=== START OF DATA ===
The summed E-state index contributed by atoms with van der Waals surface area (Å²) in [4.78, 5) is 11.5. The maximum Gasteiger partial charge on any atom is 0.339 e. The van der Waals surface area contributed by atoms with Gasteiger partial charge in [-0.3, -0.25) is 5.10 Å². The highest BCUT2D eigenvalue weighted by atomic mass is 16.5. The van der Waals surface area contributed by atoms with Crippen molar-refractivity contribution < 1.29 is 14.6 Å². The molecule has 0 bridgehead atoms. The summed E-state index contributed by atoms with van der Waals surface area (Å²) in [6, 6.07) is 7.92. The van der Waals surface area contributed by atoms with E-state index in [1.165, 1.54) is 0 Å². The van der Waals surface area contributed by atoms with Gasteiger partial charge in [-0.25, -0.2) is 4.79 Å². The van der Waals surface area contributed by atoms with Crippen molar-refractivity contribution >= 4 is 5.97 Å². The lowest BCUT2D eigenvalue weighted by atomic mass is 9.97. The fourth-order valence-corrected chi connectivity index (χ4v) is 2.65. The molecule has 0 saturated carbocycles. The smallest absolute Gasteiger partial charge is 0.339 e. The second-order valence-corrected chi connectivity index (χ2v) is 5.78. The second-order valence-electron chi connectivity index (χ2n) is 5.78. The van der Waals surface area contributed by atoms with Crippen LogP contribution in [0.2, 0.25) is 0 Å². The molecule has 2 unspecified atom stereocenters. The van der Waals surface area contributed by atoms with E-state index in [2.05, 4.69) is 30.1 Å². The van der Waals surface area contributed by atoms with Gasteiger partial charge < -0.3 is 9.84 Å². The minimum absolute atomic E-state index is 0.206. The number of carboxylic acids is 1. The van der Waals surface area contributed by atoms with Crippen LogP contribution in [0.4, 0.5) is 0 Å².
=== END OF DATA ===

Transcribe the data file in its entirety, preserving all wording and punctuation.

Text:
The summed E-state index contributed by atoms with van der Waals surface area (Å²) in [4.78, 5) is 11.5. The maximum Gasteiger partial charge on any atom is 0.339 e. The van der Waals surface area contributed by atoms with Gasteiger partial charge in [-0.3, -0.25) is 5.10 Å². The highest BCUT2D eigenvalue weighted by atomic mass is 16.5. The van der Waals surface area contributed by atoms with Crippen molar-refractivity contribution < 1.29 is 14.6 Å². The molecule has 0 bridgehead atoms. The summed E-state index contributed by atoms with van der Waals surface area (Å²) in [6, 6.07) is 7.92. The van der Waals surface area contributed by atoms with E-state index in [1.165, 1.54) is 0 Å². The van der Waals surface area contributed by atoms with Gasteiger partial charge in [-0.25, -0.2) is 4.79 Å². The van der Waals surface area contributed by atoms with Crippen molar-refractivity contribution >= 4 is 5.97 Å². The lowest BCUT2D eigenvalue weighted by atomic mass is 9.97. The fourth-order valence-corrected chi connectivity index (χ4v) is 2.65. The molecule has 0 saturated carbocycles. The smallest absolute Gasteiger partial charge is 0.339 e. The second-order valence-corrected chi connectivity index (χ2v) is 5.78. The second-order valence-electron chi connectivity index (χ2n) is 5.78. The van der Waals surface area contributed by atoms with Crippen LogP contribution in [0.2, 0.25) is 0 Å². The molecule has 2 unspecified atom stereocenters. The van der Waals surface area contributed by atoms with E-state index in [2.05, 4.69) is 30.1 Å². The van der Waals surface area contributed by atoms with Gasteiger partial charge < -0.3 is 9.84 Å². The minimum absolute atomic E-state index is 0.206. The number of carboxylic acids is 1. The van der Waals surface area contributed by atoms with Crippen LogP contribution in [0.4, 0.5) is 0 Å².